I found a picture in my Facebook newsfeed this week of a carefully drawn, hand-painted sign displayed somewhere in the United States. The lettering says everything: "LIBETY or TRANNY?"
Today's Americans are woefully undereducated. One in five American students do not graduate from high school. Twenty percent of high school graduates need remedial course work to succeed in college. We blame teachers and schools, but in truth, the cause is more fundamental than our school institutions. Parents, community leaders, public figures, popular culture icons, and peers tell our children--in words, deeds, and attitudes--that education is worthless. There is an aversion to education, a rising tide of anti-intellectualism, contempt for scientific investigation, and condescension towards the study of the humanities. It has to end.
Americans have long celebrated the "common sense" of the "common man." This philosophy blossomed in the 19th century. It was radical for its time and it opened the floodgates of democracy. The American "common man" embodied the belief that through hard work and perseverance, any person could rise to the highest reaches of the nation.
Abraham Lincoln was the personification of this American mythology: "Honest Abe," the Rail-Splitter, the westerner of humble origins. We revel in stories describing his "folksy" way and "down home" common-sense humor. Even though elite politicians denigrated the backwoods-lawyer president, Lincoln's common sense prevailed. The Union was worth saving and slavery was a moral wrong.
We have forgotten, however, that the "common man" mythology rested on learning. Nineteenth-century American men and women of every social group revered education. American citizens were hungry for information. Literacy blossomed. Newspaper and book publishing expanded dramatically. After all, the Lincoln story is built on the quest for knowledge. Young Abe borrowed books and, after a day of hard physical labor, read by the light of a cabin fireplace, hungry for knowledge. In fact, throughout our history American men and women have hungered for intellect. Education--"learning"--was essential to the young westerner, the enslaved, the immigrant, the entrepreneur, the explorer, to every American embracing the social, scientific, philosophic, economic, and political challenges, changes, and advances of the United States. They created a better world--a legacy that we may well destroy with our proud unabashed ignorance.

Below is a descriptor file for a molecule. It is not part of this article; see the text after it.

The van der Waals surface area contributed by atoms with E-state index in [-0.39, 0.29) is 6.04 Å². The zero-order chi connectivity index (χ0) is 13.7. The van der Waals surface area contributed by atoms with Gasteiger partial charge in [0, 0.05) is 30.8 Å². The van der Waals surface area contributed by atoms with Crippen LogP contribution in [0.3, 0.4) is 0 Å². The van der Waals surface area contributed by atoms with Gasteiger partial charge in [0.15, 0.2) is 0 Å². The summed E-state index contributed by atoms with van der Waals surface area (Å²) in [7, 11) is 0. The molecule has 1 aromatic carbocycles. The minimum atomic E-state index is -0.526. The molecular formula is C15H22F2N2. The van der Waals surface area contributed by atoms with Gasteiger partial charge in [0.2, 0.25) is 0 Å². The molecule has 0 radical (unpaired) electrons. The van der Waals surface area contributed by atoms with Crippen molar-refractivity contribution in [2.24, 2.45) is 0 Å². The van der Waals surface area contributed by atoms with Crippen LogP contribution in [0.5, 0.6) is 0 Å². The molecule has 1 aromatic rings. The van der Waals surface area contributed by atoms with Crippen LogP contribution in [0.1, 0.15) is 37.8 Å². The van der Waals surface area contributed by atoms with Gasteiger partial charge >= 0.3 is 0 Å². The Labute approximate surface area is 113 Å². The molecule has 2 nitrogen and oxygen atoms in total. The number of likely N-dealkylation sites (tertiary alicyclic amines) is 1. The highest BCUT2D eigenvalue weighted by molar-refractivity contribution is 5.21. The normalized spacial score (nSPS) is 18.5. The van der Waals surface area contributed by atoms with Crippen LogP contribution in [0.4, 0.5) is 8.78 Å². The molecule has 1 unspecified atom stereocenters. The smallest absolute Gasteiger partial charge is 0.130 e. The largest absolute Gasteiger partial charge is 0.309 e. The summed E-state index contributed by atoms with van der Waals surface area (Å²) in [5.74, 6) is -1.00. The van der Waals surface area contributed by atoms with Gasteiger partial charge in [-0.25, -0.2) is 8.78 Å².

It's time to embrace American intellect again. It's time to once again embrace learning. Education fuels our ability to innovate, adapt, and succeed. We must raise children to understand that education is the most important endeavor they undertake. It enriches the individual, it improves our families, it meliorates our communities, it fuels our economy, it encourages innovation, and it secures our future. Education creates better, richer, more informed citizens. And better citizens make a better nation.
We--the common women and men of America--must teach by example. Ask difficult questions about our natural world, our society, our beliefs, and our politics. Dig deeply into data to understand and evaluate the evidence. Submit data to be challenged by others. When it is found wanting (all data is, after all, in some measure incomplete and inadequate), openly and honestly discuss and improve the quality of the data. Make decisions based on the power of intellect.
There have always been naysayers. Religion condemned the lightning rod because it stayed the hand of God. Luddites claimed manufacturing technology would ruin the ability to earn a living. Some saw no purpose for energy technologies such as the internal combustion engine. But in defiance of naysayers, American citizens have always led and advanced the world. Embrace education. Devote yourself to intellectual pursuits. Teach our children to do the same. Save the American dream.
How to vote
Vote-by-mail ballot request deadline: Varies by state
For the Nov 3 election: States are making it easier for citizens to vote absentee by mail this year due to the coronavirus. Each state has its own rules for mail-in absentee voting. Visit your state election office website to find out if you can vote by mail.Get more information
In-person early voting dates: Varies by state
Sometimes circumstances make it hard or impossible for you to vote on Election Day. But your state may let you vote during a designated early voting period. You don't need an excuse to vote early. Visit your state election office website to find out whether they offer early voting.My Election Office
General Election: Nov 3, 2020
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